Why? Well my first article appeared when I was still an undergrad, it was in 1978. It dealt with early modern history and in that time in the Soviet Union, the deeper back you went in history the more freedom you would get in terms of exploring things and explaining their meaning and importance. Certainly the 20th century in the 1970s and 1980s was not a great topic to be in in the Soviet Union unless you were prepared to repeat the party dogmas that were there. But certainly the interest in the 20th century and the themes of international history with which I started my journey into historical profession was still there.
So at some point in my career I thought, okay why not go back to my original interests and look at the themes and topics that I could not, write about, nor explore and interpret in the 70s and 80s. Let me try to do that now. So the interest, the roots of that interest are very deep.
The big question was of course, after spending a good part of my career on early modern history, whether or not that would be possible. And it was really a very risky undertaking with the Yalta book, I wasn’t sure how well it would be received. And it was received surprisingly well and that emboldened me. And now there is the Last Empire that followed in its footsteps, but of course there was a detour back to early modern and 19th century history with The Cossack Myth.
And the jury is still out there, we’ll see how the book is received. If it is received well maybe I will continue working in the same direction. If not, I’ll retreat back into my 17th century cave.
Your latest work, The Last Empire: The Final Days of the Soviet Union, takes on the mainstream Western narrative that the West/America won the Cold War and also addresses the importance of the relationship between the Russian and Ukrainian Socialist Republics in the collapse of the Soviet Union.
- Why focus on these two issues specifically?
- How did you decide on this topic?
This book is in, a certain way, in a very strange way, autobiographical. In the sense that I’m not writing about events that I was a part of, but rather, I am writing about events that I would have liked to be a part of but never was, in the sense that the book is focused on the last half of the year 1991 that was a time I was outside of the country. I had accepted an invitation as a visiting professor at the University of Alberta in Canada. I left Moscow on the second day of the coup and came back to Moscow on the 21st of December.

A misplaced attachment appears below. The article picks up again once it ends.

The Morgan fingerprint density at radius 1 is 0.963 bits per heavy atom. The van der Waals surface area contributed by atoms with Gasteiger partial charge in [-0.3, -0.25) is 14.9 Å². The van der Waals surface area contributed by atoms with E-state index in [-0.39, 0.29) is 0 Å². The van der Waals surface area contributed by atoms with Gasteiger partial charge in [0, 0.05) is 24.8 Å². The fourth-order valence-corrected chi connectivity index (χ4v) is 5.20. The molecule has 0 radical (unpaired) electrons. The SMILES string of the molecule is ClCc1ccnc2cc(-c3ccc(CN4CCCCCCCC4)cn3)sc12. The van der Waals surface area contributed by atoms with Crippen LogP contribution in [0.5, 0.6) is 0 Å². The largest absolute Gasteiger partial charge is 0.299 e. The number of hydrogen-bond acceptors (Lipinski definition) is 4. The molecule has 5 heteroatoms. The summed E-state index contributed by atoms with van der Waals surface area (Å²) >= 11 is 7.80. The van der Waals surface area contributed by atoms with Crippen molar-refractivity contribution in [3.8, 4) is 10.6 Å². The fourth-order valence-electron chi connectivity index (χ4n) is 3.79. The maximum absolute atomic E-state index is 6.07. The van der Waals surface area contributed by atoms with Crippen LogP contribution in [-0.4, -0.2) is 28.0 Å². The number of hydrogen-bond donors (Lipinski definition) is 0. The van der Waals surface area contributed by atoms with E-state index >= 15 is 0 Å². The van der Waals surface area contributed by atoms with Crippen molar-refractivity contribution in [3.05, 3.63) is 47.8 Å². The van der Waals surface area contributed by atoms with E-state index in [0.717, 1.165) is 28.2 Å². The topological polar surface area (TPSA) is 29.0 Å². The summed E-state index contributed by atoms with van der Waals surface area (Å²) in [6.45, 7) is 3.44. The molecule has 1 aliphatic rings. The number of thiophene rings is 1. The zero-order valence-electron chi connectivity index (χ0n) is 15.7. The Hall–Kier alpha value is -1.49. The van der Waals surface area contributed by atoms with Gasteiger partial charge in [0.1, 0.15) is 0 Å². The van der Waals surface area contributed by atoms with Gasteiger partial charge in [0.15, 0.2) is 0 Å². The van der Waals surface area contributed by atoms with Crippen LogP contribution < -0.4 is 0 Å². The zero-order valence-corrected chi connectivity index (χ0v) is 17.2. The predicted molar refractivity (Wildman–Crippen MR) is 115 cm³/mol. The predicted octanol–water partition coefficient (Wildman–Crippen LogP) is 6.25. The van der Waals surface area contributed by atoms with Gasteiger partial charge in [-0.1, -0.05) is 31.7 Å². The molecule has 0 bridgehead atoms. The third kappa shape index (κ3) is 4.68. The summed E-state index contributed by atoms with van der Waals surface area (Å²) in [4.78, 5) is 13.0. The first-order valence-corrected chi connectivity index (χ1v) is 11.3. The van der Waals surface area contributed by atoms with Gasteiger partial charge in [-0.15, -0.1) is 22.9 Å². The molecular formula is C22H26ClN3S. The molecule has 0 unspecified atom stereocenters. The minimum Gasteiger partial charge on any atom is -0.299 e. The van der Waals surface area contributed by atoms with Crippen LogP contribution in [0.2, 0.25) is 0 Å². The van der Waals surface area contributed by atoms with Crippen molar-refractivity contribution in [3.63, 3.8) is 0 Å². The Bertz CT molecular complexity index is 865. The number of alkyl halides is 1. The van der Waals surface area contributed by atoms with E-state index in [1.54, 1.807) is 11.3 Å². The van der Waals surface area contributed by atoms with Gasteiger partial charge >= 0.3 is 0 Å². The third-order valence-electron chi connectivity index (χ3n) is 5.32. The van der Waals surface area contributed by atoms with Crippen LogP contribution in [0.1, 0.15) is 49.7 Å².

That was exactly the day when the leaders of the republics met in Almaty and made the decisions regarding the creation of the Commonwealth final and the disintegration of the USSR now was fait accompli. So I missed an important part of world history, the history of the Soviet Union, the history of Ukraine, my homeland, that was turning itself from a Socialist Republic into an independent state. And I was always interested in what happened during my Canadian sabbatical, how it happened and what were the causes, at least short term causes, of the events. I wasn’t really satisfied with most of the explanations that were given to the fall of the USSR. Take the Cold War explanation: the Cold War was certainly a factor in the disintegration of the Soviet Union, but the dissolution of the USSR was never a goal of any of the US administrations. And of course I knew, even from following the newspapers, that the administration of President Bush was very supportive of Gorbachev, not trying to undermine him, not trying to create troubles for him and destroy the Soviet Union. It was the opposite.
The question is why? What went into that? There were a number of other interpretations that I thought were not very helpful. All of them, they presented one part of the story, but I wanted the complete story to the degree that I could get it. And that is the origin of the book. And then I got really lucky with the fact that by now we have most of the active participants in the events have written their memoirs. Fantastic stuff became available in the past five years through the Bush Presidential Library, including the transcripts of President Bush’s telephone conversations, memos of his meetings with world leaders and members of U.S. administration.
I can’t imagine that I would be able to write the book that I have written even five years ago. So the availability of new sources is what made the research very interesting and I hope that my hypotheses that I put forward are more solid and grounded than they could have been five or even three or four years ago.
The second part of this interview will be posted on Thursday. Dr. Plokhii’s book, The Last Empire, is out now.